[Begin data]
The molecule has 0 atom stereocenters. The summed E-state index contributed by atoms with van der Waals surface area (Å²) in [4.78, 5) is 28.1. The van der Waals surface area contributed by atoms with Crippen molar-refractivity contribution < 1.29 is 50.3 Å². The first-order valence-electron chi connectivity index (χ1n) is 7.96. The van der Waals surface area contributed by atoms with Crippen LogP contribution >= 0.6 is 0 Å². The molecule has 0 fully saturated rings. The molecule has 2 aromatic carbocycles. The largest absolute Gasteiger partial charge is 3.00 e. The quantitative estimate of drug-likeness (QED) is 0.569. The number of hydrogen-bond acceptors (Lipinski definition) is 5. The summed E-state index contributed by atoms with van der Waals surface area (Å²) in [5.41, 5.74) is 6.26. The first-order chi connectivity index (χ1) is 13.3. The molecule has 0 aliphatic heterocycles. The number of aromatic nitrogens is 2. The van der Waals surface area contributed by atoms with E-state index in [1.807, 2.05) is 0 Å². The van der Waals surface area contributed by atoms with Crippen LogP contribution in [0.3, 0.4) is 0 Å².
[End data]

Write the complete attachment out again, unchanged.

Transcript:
The molecule has 0 atom stereocenters. The summed E-state index contributed by atoms with van der Waals surface area (Å²) in [4.78, 5) is 28.1. The van der Waals surface area contributed by atoms with Crippen molar-refractivity contribution < 1.29 is 50.3 Å². The first-order valence-electron chi connectivity index (χ1n) is 7.96. The van der Waals surface area contributed by atoms with Crippen LogP contribution >= 0.6 is 0 Å². The molecule has 0 fully saturated rings. The molecule has 2 aromatic carbocycles. The largest absolute Gasteiger partial charge is 3.00 e. The quantitative estimate of drug-likeness (QED) is 0.569. The number of hydrogen-bond acceptors (Lipinski definition) is 5. The summed E-state index contributed by atoms with van der Waals surface area (Å²) in [5.41, 5.74) is 6.26. The first-order chi connectivity index (χ1) is 13.3. The molecule has 0 aliphatic heterocycles. The number of aromatic nitrogens is 2. The van der Waals surface area contributed by atoms with E-state index in [1.807, 2.05) is 0 Å². The van der Waals surface area contributed by atoms with Crippen LogP contribution in [0.3, 0.4) is 0 Å².